Defense against rape program to start

The Santa Monica College Police Department will host a new self-defense workshop against sexual aggression at SMC that will teach women how to defend themselves against attackers.

The workshop, called the Rape Aggression Defense Program, lasts 12 sessions and educates women about the risk reduction of rape and attack prevention, in addition to providing them with self-defense techniques, as stated on the program's website.

"We're not here to teach them how to punch [attackers] until they're completely done; we provide them with the ability to escape," said SMCPD officer Summer Samano, leader and future coach of the RAD workshop at SMC.

"The techniques will be practiced until they become muscle memory, an instinct," she said.

According to the website, RAD is the largest self-defense organization in the nation and the only one that has ever been endorsed by the International Association of Campus Law Enforcement Administration, which provides services to advance public safety at schools.

The program has been taught at over 3,500 colleges, universities, cities, counties, parishes, and state police departments, including University of Southern California, California State University, Los Angeles and Northridge, and Pasadena City College, according to the program's website.

The program coaches women exclusively, who are most targeted by attackers, said Samano. Recent statistics prove this to be true.

According to a 2012 data sheet from the Centers of Disease Control and Prevention, 18.3 percent of women or almost one out of five reported having experienced rape at some time in their lives. Of those, 37.4 percent were first raped between the ages of 18 and 24.

"The numbers of sexual assaults of women, even battery, are very high," Samano said. "It's out there. It's happening not only with strangers; it can be a family member or a close friend."

The program is free for SMC students their first year. Starting the second year, they can repeatedly retake the course for a one-time fee of $10

This special offer was made possible through an AS donation toward the program, according to Samano.

"We didn't have it in our funding," she said. "We still needed half of the funding since the suits that we need are very expensive, so the AS funding was very important."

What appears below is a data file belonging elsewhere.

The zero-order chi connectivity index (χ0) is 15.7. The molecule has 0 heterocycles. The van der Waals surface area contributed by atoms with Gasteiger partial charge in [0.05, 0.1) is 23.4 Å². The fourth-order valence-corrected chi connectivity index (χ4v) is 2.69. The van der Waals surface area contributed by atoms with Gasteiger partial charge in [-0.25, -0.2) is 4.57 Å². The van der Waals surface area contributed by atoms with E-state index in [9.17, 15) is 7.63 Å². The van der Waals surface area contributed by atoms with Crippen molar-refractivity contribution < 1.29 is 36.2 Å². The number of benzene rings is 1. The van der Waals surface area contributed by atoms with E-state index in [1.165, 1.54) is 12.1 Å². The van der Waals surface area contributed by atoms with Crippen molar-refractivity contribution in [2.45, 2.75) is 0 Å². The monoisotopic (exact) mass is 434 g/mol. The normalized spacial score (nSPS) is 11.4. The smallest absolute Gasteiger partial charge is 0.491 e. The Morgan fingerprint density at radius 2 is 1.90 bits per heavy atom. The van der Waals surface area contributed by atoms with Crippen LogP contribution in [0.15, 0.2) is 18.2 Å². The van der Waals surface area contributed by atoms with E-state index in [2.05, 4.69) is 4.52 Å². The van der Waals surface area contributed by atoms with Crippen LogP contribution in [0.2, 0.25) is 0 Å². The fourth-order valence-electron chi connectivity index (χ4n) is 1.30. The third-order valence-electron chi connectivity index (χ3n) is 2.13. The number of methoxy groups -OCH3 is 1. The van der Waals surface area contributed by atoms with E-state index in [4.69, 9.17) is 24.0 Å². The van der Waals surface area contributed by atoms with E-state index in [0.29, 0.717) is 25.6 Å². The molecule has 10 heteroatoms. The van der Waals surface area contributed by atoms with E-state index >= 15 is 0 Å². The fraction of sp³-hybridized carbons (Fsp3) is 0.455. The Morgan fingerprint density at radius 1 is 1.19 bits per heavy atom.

The AS board of directors voted unanimously to approve the donation, that will finance the equipment.

"I think the RAD program is great because students won't have to pay for it," said Jemal Hussein, AS vice president. "I don't believe that you should pay to learn how to defend yourself. We all thought there was a good purpose to it because it will help the students."

The workshop will also be open for SMC staff members and women who are not enrolled at SMC for a $10 charge, according to Samano.

The program is designed for all women regardless of height, size, physical fitness, or age.

For Samano, the change in women's attitudes after the program is significant.

“It also encourages women to know that they are not going to be the victim," she said. "It gets them into that mindset. RAD is an empowerment. When a woman comes out of the program, she is like a completely different person."

Both younger and more mature students are encouraged to sign up for the class to reap its benefits.

“Many women feel weak, but if they would learn the techniques, they would feel the strength to protect themselves," said 20-year-old SMC student Devora Lopez. "It can help their self-esteem. If I have time, I'll definitely sign up for it."

"I think it's wonderful, and every woman should take it; it should be mandatory," said 72-year-old student Ellen Vener, who takes a vocational class at SMC.

The program will begin as soon as the equipment is available. Details on location and time are still to be determined.

NewsJasmin HuynhComment